Rural doctors say they are concerned that the Government's voluntary health bonding scheme may be doing little to overcome the chronic shortage of doctors in rural practices.
Under the bonding scheme, newly-qualified doctors, nurses and midwives can get their student loans reduced by working in hard to staff communities and specialties for three to five years.
Loan benefits under the scheme have just been expanded to include radiation therapists and medical physicists.
Health Minister, Tony Ryall, says 278 graduates have so far had their applications approved and the Government has already paid out about $1.5 million in payments to graduates who have completed their first three years on the scheme.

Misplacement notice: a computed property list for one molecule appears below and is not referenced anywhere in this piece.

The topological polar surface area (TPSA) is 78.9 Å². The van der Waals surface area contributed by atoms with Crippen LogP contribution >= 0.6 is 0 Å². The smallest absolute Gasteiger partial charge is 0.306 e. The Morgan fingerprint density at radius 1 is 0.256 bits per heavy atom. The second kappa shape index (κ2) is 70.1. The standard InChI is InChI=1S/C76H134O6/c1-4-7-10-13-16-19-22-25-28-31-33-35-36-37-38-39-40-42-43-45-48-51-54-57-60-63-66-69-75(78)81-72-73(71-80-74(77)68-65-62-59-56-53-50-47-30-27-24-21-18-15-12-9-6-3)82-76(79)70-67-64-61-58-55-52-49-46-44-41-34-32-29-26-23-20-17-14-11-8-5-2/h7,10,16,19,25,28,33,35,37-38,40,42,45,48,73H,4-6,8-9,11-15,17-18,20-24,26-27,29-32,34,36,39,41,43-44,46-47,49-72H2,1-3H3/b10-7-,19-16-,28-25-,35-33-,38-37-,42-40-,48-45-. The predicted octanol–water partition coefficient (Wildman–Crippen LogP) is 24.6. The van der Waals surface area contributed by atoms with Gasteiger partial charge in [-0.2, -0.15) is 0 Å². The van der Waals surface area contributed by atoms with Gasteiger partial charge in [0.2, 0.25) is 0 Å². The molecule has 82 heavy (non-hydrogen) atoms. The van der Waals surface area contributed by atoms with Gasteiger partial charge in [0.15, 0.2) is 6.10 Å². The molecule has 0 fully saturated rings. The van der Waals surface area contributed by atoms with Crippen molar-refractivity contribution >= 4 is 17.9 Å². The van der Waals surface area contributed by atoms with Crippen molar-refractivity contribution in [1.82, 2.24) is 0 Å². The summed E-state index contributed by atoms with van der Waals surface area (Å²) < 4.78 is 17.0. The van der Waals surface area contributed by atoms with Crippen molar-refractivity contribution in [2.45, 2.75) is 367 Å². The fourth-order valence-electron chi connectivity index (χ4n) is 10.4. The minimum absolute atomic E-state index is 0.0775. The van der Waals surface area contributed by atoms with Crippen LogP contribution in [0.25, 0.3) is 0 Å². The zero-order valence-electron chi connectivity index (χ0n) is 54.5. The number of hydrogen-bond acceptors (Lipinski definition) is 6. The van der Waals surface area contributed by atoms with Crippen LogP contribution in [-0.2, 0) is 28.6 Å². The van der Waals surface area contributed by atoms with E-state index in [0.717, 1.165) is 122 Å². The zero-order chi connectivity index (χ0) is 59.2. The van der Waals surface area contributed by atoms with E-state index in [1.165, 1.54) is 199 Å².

But the Rural General Practice Network chair, Dr Jo Scott-Jones, says the network is worried because it's unaware of any junior doctors who have taken the voluntary bonding option so far, to help support them into a rural general practice career.
Dr Scott-Jones says it appears those taking up voluntary bonding are going into hospital positions rather than rural general practices.
He says the GP network wants to see more focus on a rural primary care scheme.